Paycheck (short story)
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"Paycheck" is a science fiction short story by American writer Philip K. Dick, written on July 31, 1952 and first published in the June 1953 issue of Imagination. The story was later made, with various alterations, into the film Paycheck in 2003 directed by John Woo and starring Ben Affleck.
Jennings, a talented electronic engineer, has accepted a secret contract with Rethrick Construction. The terms of the contract state that he will work for two years on a secret project after which he will have his memory of the time erased and will be paid an inordinate sum. It is implied that this type of working contract has replaced non-disclosure agreements in business and is commonplace. He wakes up to find that during his tenure he decided to forgo the payment of money and instead receive an envelope of trinkets. Rethrick states that this in itself is not unusual and that people often change their mind as to their method of payment during the course of contracts.
Soon after exiting the building he discovers that in the two years he has forgotten, America has become a police state—he is seized by the secret police who want to know what Rethrick is doing. One of the trinkets he received as payment enables his escape from the police. Jennings soon realizes that the only way to secure his safety is to blackmail Rethrick who will be able to shield him from the government. Using several more of the trinkets he is able to make his way back to Rethrick's hidden facility. He has also realized that during his tenure at Rethrick Industries he worked on a machine that allowed people to view the future and the trinkets are part of a carefully crafted plan to ensure his survival.
When he finally enters Rethrick's complex it dawns on him that there is a lot more going on than the construction of an illegal device that can show the future. Rethrick is building an army to support a revolution which would free the country from the oppressive government. The story concludes with Jennings successfully blackmailing Rethrick into allowing him to join the company in a partner-like capacity.
The trinkets that Jennings received as payment are as follows:
- A length of fine wire (allows him to short out and open the door of a police car)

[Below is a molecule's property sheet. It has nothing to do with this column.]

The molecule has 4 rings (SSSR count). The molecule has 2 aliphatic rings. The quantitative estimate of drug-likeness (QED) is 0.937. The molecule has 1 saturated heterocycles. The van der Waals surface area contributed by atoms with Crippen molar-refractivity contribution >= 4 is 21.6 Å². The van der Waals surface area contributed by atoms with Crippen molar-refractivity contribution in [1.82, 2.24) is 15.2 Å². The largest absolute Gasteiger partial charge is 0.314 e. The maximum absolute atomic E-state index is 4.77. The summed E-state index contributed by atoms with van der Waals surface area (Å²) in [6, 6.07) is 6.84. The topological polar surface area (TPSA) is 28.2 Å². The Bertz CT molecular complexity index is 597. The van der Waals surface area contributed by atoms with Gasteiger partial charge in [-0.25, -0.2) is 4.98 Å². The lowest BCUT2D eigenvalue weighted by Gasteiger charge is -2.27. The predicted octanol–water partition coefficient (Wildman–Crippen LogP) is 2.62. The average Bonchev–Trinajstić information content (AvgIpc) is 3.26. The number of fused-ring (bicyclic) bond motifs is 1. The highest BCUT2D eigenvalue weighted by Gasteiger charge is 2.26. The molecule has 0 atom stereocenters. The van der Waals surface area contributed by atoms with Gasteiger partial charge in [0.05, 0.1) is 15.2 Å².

- A bus token (allows him to quickly board a bus and escape the secret police)
- A ticket stub (tells him where Rethrick's building is)
- A green strip of cloth (a worker's armband, enabling him to enter Rethrick's building)
- A code key (opens a rear exit from Rethrick's building)
- Half a broken poker chip (permits entry to a gambling den where he hides from both the Company and the police)
- A parcel receipt (permits access to material stored in a bank that allows him to blackmail Rethrick into protecting him from the government)
Dick said of the story: "How much is a key to a bus locker worth? One day it's worth 25 cents, the next day thousands of dollars. In this story I got to thinking that there are times in our lives when having a dime to make a phone call spells the difference between life and death. Keys, small change, maybe a theater ticket -- how about a parking receipt for a Jaguar? All I had to do was link this idea up with time travel to see how the small and useless, under the wise eyes of a time traveler, might signify a great deal more. He would know when that dime might save your life. And, back in the past again, he might prefer that dime to any amount of money, no matter how large."
Critic Zack Handlen remarked, "This is still early Dick, which means that while interesting concepts are introduced, and there’s some play with identity -- Jennings develops an overwhelming faith in the prescience of his past self, a faith which most people can’t ever have in their present versions, and by the end he’s even referring to that past guy as a separate person -- the primary focus is nabbing you and keeping you entertained. ... A solid piece of work all around."